Ice-free wings by nanostructuring

New surfaces repel water and prevent ice formation

Thermographic image of a strongly undercooled, still liquid drop of water on a plasma-functionalized nanostructured film. Fraunhofer IGB
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Fraunhofer researchers have developed nanostructured surfaces on which water is repelled and virtually no ice forms even at freezing temperatures. In the future, they can be used on the wings of aircraft, but also on wind turbines.

Safety first, even in air traffic. The effects of low temperatures this winter has been felt by almost every passenger. If the thermometer drops below zero degrees, previously frozen aircraft wings must first be defrosted with de-icing agent. Ice on the wings disturbs the aerodynamics the current necessary for the lift could break off.

Provision is also made during the flight. Part of the hot engine exhaust air is diverted and directed into the wings. These are thus heated, so to speak, to prevent re-freezing. Expensive and climate-friendly effect: The fuel consumption of the aircraft can increase by up to 30 percent.

Anti-ice equipment for plastic surfaces

Researchers at the Fraunhofer Institute for Interfacial Engineering and Biotechnology IGB are therefore developing together with partners in the project sponsored by the Federal Ministry of Education and Research (BMBF) and by the project sponsor Karlsruhe (PTKA). The joint project Nanodyn is an anti-icing equipment for plastic surfaces.

For this purpose, they produce water-repellent micro- and nanostructured layers, on which water remains liquid even at temperatures below zero and thus does not form any ice at all. The reason: The layers do not provide crystallization nuclei on the surface of the water that wants to freeze, and it remains in a "highly supercooled" English supercooled state. display

"And even if the water freezes, our anti-icing equipment reduces ice adherence by more than 90 percent, " confirms Michael Haupt of the IGB, the test results in the ice chamber at minus 30 degrees,

Highly reactive gas mole fractions

The researchers use plasma technologies to separate the structured layers onto plastic films made of impact and impact-resistant polyurethane (PU). For this purpose, the film is guided into a vacuum chamber in which a so-called plasma modifies the surface. In a plasma, gas molecules are excited and fragmented by applying a high-frequency electrical voltage.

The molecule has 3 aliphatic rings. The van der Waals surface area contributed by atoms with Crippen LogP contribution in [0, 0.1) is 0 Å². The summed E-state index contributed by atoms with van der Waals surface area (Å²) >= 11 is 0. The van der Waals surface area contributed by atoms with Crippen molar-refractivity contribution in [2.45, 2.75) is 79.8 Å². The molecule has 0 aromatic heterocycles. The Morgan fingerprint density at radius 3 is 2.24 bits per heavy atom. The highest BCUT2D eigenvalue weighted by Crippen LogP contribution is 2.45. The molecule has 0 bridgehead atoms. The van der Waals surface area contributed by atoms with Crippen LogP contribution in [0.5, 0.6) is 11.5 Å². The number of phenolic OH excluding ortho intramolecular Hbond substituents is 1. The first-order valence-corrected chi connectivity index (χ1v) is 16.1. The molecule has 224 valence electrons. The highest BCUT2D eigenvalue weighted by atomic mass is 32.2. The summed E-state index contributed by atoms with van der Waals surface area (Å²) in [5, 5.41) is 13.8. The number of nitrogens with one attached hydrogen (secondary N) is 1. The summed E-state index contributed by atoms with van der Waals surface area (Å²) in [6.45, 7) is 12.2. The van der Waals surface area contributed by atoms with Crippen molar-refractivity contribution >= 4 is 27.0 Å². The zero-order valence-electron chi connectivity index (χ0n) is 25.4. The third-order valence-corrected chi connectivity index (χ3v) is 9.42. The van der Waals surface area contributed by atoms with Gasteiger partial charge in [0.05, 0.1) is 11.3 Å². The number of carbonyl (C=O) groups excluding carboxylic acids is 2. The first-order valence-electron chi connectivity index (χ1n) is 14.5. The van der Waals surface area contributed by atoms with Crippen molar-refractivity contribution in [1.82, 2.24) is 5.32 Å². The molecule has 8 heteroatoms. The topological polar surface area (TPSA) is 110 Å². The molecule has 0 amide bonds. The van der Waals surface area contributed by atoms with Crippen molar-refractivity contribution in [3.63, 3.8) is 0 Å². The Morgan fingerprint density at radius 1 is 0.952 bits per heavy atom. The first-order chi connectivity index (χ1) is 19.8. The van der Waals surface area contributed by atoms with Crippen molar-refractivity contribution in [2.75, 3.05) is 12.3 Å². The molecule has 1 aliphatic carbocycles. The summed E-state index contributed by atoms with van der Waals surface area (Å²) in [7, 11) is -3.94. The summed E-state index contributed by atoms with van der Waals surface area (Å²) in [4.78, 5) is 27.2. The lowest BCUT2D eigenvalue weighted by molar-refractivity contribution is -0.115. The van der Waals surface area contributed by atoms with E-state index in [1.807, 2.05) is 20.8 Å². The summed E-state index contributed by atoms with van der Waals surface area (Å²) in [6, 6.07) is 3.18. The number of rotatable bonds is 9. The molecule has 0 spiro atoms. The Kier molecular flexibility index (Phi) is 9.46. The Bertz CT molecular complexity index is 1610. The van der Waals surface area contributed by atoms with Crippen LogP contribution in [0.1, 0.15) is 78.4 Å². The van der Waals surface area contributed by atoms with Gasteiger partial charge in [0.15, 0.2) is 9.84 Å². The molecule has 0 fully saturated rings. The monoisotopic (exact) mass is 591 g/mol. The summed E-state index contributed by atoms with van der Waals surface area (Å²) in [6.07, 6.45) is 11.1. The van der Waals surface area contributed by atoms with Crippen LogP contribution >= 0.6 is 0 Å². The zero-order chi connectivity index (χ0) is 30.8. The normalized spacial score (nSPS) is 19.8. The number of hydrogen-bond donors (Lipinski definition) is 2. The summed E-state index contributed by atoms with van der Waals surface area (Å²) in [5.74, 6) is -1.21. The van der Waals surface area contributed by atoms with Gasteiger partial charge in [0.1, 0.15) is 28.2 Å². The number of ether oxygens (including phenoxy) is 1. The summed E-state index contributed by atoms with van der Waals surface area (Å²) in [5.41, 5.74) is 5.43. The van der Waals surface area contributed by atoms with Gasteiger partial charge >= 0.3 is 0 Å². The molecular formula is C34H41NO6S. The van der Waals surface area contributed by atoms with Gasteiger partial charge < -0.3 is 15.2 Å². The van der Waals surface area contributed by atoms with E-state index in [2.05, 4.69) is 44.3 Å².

HochThe highly reactive gas mole fractions can now be coupled to the surface of the films: a layer is formed, explains the main. "By optimizing various process parameters, such as the type and amount of plasma gas used, the temperature, the pressure and the treatment time, we can produce very thin nanostructured layers."

These ordered structures are only a few nanometers in size, but have a great influence on the wetting properties: If water is brought to the surface of the film, it contracts into a spherical droplet, which then only due to the minimal interaction with the surface of it is repelled.

Never de-air planes again?

And how is the film on the aircraft wings? We can transfer the developed process to the industrial scale. One of our project partners, a plant manufacturer, can coat roll-to-roll entire film webs in large plasma chambers, "says Haupt. And the nanostructured film could then simply be glued to the wings. The costly de-icing of aircraft, large quantities of de-icing agents, and above all aviation fuel, could be saved and thus significant amounts of CO2 emissions avoided.

The fields of application are varied: Even on wind turbines, which stop in winter due to icing or run unbalanced, on solar panels, overhead lines and building parts, nanostructured surfaces would serve well. In addition, anti-icing equipment would make a significant contribution to safety.

(Fraunhofer Institute for Interfacial Engineering and Biotechnology IGB, 28.02.2011 - DLO)